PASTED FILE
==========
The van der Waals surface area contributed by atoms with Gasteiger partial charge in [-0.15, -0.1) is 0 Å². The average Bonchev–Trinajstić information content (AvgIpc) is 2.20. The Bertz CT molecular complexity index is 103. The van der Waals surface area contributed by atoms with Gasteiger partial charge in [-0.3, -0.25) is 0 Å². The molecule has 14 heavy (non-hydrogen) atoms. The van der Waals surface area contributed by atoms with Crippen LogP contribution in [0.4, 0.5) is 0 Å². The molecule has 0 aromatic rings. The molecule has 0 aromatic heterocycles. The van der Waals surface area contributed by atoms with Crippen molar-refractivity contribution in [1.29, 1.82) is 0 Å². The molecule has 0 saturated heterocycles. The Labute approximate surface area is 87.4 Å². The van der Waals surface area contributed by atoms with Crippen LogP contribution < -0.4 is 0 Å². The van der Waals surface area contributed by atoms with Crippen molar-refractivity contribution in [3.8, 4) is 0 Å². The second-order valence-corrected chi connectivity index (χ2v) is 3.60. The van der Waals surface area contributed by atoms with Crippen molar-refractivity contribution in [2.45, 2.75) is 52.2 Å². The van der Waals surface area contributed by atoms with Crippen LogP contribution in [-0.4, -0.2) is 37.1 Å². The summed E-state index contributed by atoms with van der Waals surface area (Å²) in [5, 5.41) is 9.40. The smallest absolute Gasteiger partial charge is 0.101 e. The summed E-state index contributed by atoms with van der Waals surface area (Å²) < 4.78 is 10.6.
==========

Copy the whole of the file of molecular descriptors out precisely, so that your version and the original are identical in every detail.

The van der Waals surface area contributed by atoms with Gasteiger partial charge in [-0.15, -0.1) is 0 Å². The average Bonchev–Trinajstić information content (AvgIpc) is 2.20. The Bertz CT molecular complexity index is 103. The van der Waals surface area contributed by atoms with Gasteiger partial charge in [-0.3, -0.25) is 0 Å². The molecule has 14 heavy (non-hydrogen) atoms. The van der Waals surface area contributed by atoms with Crippen LogP contribution in [0.4, 0.5) is 0 Å². The molecule has 0 aromatic rings. The molecule has 0 aromatic heterocycles. The van der Waals surface area contributed by atoms with Crippen molar-refractivity contribution in [1.29, 1.82) is 0 Å². The molecule has 0 saturated heterocycles. The Labute approximate surface area is 87.4 Å². The van der Waals surface area contributed by atoms with Crippen LogP contribution < -0.4 is 0 Å². The van der Waals surface area contributed by atoms with Crippen molar-refractivity contribution in [3.8, 4) is 0 Å². The second-order valence-corrected chi connectivity index (χ2v) is 3.60. The van der Waals surface area contributed by atoms with Crippen molar-refractivity contribution in [2.45, 2.75) is 52.2 Å². The van der Waals surface area contributed by atoms with Crippen LogP contribution in [-0.4, -0.2) is 37.1 Å². The summed E-state index contributed by atoms with van der Waals surface area (Å²) in [5, 5.41) is 9.40. The smallest absolute Gasteiger partial charge is 0.101 e. The summed E-state index contributed by atoms with van der Waals surface area (Å²) < 4.78 is 10.6.